20 March 2010
Shafer's Takedown of an Urban Myth
The gist of it is that teenagers get together and mix up pills they've stolen from their parents' medicine cabinets into a big bowl, then they each grab pills from the bowl -- randomly of course -- and toss the fistful down their throats, with whatever high, or other consequences, might follow.
Now that I've just mentioned this legend, I'll say this: Please don't anyone cite me as a source for that! I have absolutely no reason to believe any such thing has ever happened anywhere!
What is fascinating, though, and sad, is the way such legends some times make it into the "mainstream press." At its most innocent, an easy example of this is the some-large-number-of-words-that-Eskimo-have-for-snow meme, which makes it into print because some lazy writer figures that "everyone knows" this. And when he puts it into print, that serves as a legitimate source for somebody else to do so.
But leave snow out of this, except perhaps for snow jobs. Jack Shafer of SLATE has been commendably industrious in dogging the legend of the pharm parties, devoting seven columns to the subject since June 2006. (That link will take you to the first of them.) Kids certainly steal their parents' pills now and then. That has been happening for at least as long as medicine cabinets have been a fixture in bathrooms. And even this business of mixing them in a bowl at a party -- for all we know it may have happened somewhere. The point though is that all the 'evidence' seems to be of the 'a friend of a friend went to one' variety, and that has become the basis for scary stories about a 'troubling trend.'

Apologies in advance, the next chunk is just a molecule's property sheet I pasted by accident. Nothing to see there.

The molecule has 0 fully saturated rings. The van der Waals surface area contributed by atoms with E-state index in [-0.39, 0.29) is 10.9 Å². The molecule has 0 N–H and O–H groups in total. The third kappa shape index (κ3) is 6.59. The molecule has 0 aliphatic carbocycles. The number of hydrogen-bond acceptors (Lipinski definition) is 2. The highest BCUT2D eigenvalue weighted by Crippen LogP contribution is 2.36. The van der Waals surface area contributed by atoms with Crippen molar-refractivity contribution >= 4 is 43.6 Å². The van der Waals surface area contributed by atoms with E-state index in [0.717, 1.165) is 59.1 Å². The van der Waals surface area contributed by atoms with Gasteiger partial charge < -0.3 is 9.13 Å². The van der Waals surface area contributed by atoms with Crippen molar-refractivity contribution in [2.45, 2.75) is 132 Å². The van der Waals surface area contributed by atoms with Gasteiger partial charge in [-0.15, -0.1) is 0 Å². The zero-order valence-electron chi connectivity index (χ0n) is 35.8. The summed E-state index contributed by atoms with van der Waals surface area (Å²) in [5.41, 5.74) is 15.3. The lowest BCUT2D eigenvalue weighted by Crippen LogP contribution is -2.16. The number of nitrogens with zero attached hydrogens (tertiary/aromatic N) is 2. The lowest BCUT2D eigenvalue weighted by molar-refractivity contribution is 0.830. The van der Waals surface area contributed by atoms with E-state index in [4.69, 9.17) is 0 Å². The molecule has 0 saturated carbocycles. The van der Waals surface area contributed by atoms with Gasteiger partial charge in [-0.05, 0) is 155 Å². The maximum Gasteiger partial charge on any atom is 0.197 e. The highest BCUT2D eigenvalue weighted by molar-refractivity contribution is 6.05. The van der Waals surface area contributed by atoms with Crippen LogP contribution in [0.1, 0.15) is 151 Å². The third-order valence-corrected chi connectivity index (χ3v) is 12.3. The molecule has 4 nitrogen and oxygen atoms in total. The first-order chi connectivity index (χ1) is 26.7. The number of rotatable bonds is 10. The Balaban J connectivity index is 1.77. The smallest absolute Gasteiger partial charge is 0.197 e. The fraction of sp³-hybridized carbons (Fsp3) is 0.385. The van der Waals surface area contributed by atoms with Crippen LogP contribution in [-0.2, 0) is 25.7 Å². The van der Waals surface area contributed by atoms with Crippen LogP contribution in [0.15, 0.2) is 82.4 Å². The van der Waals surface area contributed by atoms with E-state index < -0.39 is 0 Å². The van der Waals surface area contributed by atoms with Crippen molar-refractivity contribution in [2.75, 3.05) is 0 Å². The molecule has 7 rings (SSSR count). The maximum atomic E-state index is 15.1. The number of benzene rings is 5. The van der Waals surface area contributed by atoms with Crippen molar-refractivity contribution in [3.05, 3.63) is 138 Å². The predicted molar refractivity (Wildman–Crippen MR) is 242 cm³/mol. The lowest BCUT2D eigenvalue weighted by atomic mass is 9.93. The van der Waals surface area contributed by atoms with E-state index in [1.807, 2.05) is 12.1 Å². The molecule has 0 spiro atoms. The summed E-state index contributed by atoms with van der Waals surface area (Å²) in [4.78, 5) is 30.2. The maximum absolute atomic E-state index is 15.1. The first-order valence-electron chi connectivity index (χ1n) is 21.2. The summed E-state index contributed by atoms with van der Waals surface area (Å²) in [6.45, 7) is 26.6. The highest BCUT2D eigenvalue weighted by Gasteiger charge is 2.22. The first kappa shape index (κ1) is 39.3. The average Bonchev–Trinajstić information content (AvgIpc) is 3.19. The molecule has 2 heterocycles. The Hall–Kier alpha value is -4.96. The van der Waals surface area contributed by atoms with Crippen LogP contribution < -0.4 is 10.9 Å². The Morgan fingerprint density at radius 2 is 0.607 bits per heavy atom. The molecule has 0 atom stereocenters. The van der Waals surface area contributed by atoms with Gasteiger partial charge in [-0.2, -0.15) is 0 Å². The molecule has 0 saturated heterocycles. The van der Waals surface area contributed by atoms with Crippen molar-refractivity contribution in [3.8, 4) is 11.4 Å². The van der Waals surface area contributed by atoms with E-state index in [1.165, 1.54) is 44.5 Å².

Here is Shafer's latest takedown of sloppy reporting of this variety.
This time it is the San Francisco Chronicle that's been caught using sloppy non-source sources because it makes a scary tale. I have done enough, in an Ed Sullivan kind of way, and I now ,move to the side of the stage so you can click on that link and enjoy Shafer's column for yourself.
Knowledge is warranted belief -- it is the body of belief that we build up because, while living in this world, we've developed good reasons for believing it. What we know, then, is what works -- and it is, necessarily, what has worked for us, each of us individually, as a first approximation. For my other blog, on the struggles for control in the corporate suites, see www.proxypartisans.blogspot.com.